Hair loss can start at any age.

You are more likely to see balding when you are middle aged and older, but there is a lot of variation from person to person. People notice hair loss as early as their late teens and early 20s. Other people will be in their 60s and beyond with a full head of hair.

Some hair loss is temporary and others permanent.

If you need treatment for a condition that causes hair loss, you should know how to tell the difference between natural balding and other causes.

Language matters

Hair loss can be an emotional topic that can affect people of all genders.

“We use the term male and female to refer to someone’s sex as determined by their chromosomes, and men and women to refer to their gender, unless we quote from nonspecific language.”

Sex and gender can be different between time periods and cultures. Both aspects are acknowledged to exist on a spectrum.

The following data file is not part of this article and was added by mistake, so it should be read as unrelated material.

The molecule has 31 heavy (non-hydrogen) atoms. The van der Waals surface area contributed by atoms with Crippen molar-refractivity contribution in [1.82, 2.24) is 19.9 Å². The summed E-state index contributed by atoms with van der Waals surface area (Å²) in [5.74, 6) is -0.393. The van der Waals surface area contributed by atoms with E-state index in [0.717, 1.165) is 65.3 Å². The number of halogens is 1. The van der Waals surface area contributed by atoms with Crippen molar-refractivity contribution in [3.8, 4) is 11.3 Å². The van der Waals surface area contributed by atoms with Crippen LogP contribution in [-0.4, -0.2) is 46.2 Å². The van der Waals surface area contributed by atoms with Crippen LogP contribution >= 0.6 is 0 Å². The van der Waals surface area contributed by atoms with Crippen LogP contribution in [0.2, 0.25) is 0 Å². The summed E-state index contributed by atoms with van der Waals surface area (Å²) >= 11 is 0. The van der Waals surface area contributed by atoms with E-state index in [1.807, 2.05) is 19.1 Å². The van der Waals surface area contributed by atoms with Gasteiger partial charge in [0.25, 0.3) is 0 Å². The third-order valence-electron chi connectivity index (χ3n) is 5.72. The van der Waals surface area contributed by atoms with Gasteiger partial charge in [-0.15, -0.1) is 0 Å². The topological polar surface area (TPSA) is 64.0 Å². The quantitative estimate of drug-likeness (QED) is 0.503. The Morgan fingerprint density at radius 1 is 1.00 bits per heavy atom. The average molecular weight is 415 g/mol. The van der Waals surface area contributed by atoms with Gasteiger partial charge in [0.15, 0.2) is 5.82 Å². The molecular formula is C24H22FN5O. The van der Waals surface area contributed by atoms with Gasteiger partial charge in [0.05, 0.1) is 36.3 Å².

The signs of balding can be different for different people. Some people might see hair loss at their temples, while others might see a change in their hair color. Not everyone with hair loss will experience every sign of balding.

Common signs of balding include:

1. Thinning temples

Your hair is starting to fall around your temples. Thin hair at the crown and back of your head are some of the things you will notice.

2. Receding hairline

The process of hair on the front and sides of your head starting to thin and move away from your face is calledceding hairline. People with this type of hair loss often notice that their hair is not growing as fast as it is in the middle of their head.

Male hair loss is very common.

3. Thinning on top of the head

Thinning of the hair on the top of your head is a sign of hair loss. Thinning and receding on the sides of your head will not be seen in this type of hair loss.